|Original author(s)||Waze Mobile|
|Initial release||2006(as FreeMap Israel)|
|Available in||40 languages|
|Type||GPS navigation software|
|License||Commercial proprietary software|
Waze (//; formerly FreeMap Israel) is a GPS navigation software app owned by Google. It works on smartphones and tablet computers that have GPS support. It provides turn-by-turn navigation information and user-submitted travel times and route details, while downloading location-dependent information over a mobile telephone network. Waze describes its app as a community-driven GPS navigation app, which is free to download and use.
The Israeli company Waze Mobile developed the Waze software. Ehud Shabtai, Amir Shinar and Uri Levine founded the company. Two Israeli venture capital firms, Magma and Vertex, and an early-stage American venture capital firm, Bluerun Ventures, provided funding. Google acquired Waze Mobile in June 2013.
In 2006, FreeMap Israel was a project founded and developed by Israeli programmer Ehud Shabtai as a community project, which aimed to create, with the crowd sourcing assistance of community users, a free digital database of the map of Israel in Hebrew, and to ensure its free content, update and distribution. In 2008, Shabtai formed a company called Waze to commercialize the project. The company name was changed to Waze Mobile Ltd in 2009.
In 2010, the company raised $25 million in the second round of funding. The company raised an additional $30 million in financing, the following year. The app was updated in 2011 to display real-time, community-curated points of interest, including local events such as street fairs and protests.
In December 2011, Waze employed 80 people, composed of 70 at Ra'anana, Israel and 10 in Palo Alto, California. The company also began to monetize its app in November 2012, offering resellers and advertisers a web interface to advertise based on location, where a small icon appears when a phone is at a particular location, prompting the user to engage. It also offers to TV news stations a web interface to broadcast current traffic reports and alerts directly from the Waze app; the service had been used by 25 U.S. TV news stations by June 2013. It has also been used in Rio de Janeiro inside Centro de Operações Rio (Rio's Operations Center) since July 24, 2013, as well as in New York and New Jersey since 2012.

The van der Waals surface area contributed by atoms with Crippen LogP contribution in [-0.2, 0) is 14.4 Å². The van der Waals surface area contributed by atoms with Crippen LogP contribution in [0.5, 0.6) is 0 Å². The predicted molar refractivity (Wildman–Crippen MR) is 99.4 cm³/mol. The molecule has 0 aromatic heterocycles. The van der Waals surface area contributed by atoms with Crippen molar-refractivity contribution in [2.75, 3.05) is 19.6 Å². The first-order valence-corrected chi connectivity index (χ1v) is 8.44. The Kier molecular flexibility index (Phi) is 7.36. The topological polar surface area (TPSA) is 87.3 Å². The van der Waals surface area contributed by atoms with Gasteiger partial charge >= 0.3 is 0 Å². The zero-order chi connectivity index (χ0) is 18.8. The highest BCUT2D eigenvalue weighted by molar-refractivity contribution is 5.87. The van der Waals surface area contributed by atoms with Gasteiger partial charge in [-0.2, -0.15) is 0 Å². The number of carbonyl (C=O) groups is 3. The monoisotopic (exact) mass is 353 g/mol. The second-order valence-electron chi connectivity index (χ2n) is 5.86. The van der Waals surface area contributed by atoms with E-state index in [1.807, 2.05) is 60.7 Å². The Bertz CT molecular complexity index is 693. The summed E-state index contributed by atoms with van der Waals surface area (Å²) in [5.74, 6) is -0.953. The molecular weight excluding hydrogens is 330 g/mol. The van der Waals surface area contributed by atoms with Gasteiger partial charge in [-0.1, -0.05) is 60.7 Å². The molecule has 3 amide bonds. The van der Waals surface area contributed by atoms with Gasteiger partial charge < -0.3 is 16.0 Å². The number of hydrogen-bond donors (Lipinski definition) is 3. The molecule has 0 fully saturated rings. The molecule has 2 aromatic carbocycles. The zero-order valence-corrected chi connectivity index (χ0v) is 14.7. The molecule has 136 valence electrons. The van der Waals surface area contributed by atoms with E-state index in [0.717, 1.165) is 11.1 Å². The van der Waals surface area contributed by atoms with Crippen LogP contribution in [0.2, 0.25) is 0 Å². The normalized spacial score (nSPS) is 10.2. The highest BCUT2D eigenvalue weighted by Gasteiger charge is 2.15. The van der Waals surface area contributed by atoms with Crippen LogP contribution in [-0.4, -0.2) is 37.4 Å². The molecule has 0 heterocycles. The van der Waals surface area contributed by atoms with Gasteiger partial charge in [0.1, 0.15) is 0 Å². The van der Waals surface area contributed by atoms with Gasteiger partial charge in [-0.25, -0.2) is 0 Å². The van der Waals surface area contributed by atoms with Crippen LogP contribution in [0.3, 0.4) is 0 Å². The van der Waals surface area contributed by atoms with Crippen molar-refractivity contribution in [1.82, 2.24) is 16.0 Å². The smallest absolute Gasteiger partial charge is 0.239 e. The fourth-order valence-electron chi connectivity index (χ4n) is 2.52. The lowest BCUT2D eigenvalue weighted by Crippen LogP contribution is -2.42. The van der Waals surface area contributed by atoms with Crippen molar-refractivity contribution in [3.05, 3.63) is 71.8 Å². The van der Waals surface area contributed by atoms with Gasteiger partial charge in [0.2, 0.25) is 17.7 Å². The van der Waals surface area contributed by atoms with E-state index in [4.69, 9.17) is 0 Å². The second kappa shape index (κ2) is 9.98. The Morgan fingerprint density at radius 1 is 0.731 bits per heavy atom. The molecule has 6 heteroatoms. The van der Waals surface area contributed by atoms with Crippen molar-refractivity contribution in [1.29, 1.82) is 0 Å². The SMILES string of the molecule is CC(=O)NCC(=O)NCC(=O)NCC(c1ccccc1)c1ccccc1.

Google bought Waze for $966 million in June 2013 to add social data to its mapping business. Waze's 100 employees received about $1.2 million on average, the largest payout to employees in Israeli high tech.
In June 2013, the United States Federal Trade Commission started considering whether Google's purchase of Waze might violate competition law – Waze was one of very few competitors in the mobile mapping sector to Google's own Google Maps. The FTC decided that it would not challenge Google's acquisition of Waze. The UK Office of Fair Trading and the Israel Antitrust Authority also investigated it and allowed the acquisition.
Waze collects map data, travel times and traffic information from users and transmits it to the Waze server, at no cost to Waze. Waze users ("Wazers") can report accidents, traffic jams, speed and police traps, and, from the online map editor, can update roads, landmarks, house numbers, etc. Waze sends anonymous information, including users' speed and location, back to its database to improve the service as a whole.
Based on the information collected, Waze is then in a position to provide routing and real-time traffic updates. Waze can also identify the cheapest fuel station near a user or along their route, provided Waze has enabled fuel prices for that country.
Waze can be used anywhere in the world but requires enough initial users to create the maps and continuously update data to make it useful. Currently, only 13 countries have a full base map; the others are incompletely mapped, requiring users to record roads and edit maps.
Waze offers turn-by-turn voice navigation, real-time traffic, and other location-specific alerts. Waze encourages users to report traffic or road hazards by offering points.
Waze supports Android and iPhone, while Symbian, BlackBerry 10 (except BlackBerry Q10), Windows Phone 8 and Windows Mobile from version 5 were deprecated. In July 2013, Waze said they planned to support both iPhone and Android and would consider supporting new platforms. As older platforms (Symbian, WM, BlackBerry) do not support either a full native UI or other application programming interfaces they rely on, they claimed they could not support them anymore, although existing versions would continue to work.
Waze has the ability to direct users based on crowdsourced information. Waze users are able to report a multitude of traffic-related incidents from accidents to police traps. This data is used by Waze to help other users either by alerting them of the condition ahead or rerouting the user to avoid the area entirely. In addition to user input, Waze relies on information from state agencies for traffic events such as road construction. The idea behind this is that the more people that provide data the more accurate it will be.